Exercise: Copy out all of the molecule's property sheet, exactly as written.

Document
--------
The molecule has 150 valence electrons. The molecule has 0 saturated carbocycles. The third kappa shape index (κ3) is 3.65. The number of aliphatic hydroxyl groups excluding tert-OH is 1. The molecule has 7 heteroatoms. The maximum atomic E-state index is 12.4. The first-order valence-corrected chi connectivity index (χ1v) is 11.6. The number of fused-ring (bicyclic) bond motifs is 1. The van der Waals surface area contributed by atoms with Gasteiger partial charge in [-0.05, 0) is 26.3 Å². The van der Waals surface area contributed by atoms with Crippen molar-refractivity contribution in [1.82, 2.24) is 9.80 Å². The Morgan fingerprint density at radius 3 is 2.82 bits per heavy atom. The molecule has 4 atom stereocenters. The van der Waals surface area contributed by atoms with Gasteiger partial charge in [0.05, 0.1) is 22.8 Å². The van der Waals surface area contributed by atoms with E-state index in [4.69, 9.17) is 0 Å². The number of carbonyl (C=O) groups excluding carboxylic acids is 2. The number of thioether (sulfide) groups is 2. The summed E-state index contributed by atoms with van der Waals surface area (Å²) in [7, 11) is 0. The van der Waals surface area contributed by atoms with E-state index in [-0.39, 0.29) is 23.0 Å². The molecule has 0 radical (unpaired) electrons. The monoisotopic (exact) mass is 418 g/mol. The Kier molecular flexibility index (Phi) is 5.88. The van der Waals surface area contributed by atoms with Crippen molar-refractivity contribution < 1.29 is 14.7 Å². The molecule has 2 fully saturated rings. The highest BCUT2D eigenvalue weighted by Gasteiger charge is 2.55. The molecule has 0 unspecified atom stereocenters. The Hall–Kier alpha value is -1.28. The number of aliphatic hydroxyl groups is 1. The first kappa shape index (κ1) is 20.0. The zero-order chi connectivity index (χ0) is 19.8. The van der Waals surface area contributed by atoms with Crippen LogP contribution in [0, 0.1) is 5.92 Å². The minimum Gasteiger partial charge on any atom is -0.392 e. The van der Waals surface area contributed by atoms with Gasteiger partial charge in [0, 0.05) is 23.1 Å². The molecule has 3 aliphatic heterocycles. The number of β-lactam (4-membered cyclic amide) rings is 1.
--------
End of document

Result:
The molecule has 150 valence electrons. The molecule has 0 saturated carbocycles. The third kappa shape index (κ3) is 3.65. The number of aliphatic hydroxyl groups excluding tert-OH is 1. The molecule has 7 heteroatoms. The maximum atomic E-state index is 12.4. The first-order valence-corrected chi connectivity index (χ1v) is 11.6. The number of fused-ring (bicyclic) bond motifs is 1. The van der Waals surface area contributed by atoms with Gasteiger partial charge in [-0.05, 0) is 26.3 Å². The van der Waals surface area contributed by atoms with Crippen molar-refractivity contribution in [1.82, 2.24) is 9.80 Å². The Morgan fingerprint density at radius 3 is 2.82 bits per heavy atom. The molecule has 4 atom stereocenters. The van der Waals surface area contributed by atoms with Gasteiger partial charge in [0.05, 0.1) is 22.8 Å². The van der Waals surface area contributed by atoms with E-state index in [4.69, 9.17) is 0 Å². The number of carbonyl (C=O) groups excluding carboxylic acids is 2. The number of thioether (sulfide) groups is 2. The summed E-state index contributed by atoms with van der Waals surface area (Å²) in [7, 11) is 0. The van der Waals surface area contributed by atoms with E-state index in [-0.39, 0.29) is 23.0 Å². The molecule has 0 radical (unpaired) electrons. The monoisotopic (exact) mass is 418 g/mol. The Kier molecular flexibility index (Phi) is 5.88. The van der Waals surface area contributed by atoms with Crippen molar-refractivity contribution < 1.29 is 14.7 Å². The molecule has 2 fully saturated rings. The highest BCUT2D eigenvalue weighted by Gasteiger charge is 2.55. The molecule has 0 unspecified atom stereocenters. The Hall–Kier alpha value is -1.28. The number of aliphatic hydroxyl groups is 1. The first kappa shape index (κ1) is 20.0. The zero-order chi connectivity index (χ0) is 19.8. The van der Waals surface area contributed by atoms with Crippen LogP contribution in [0, 0.1) is 5.92 Å². The minimum Gasteiger partial charge on any atom is -0.392 e. The van der Waals surface area contributed by atoms with Gasteiger partial charge in [0, 0.05) is 23.1 Å². The molecule has 3 aliphatic heterocycles. The number of β-lactam (4-membered cyclic amide) rings is 1.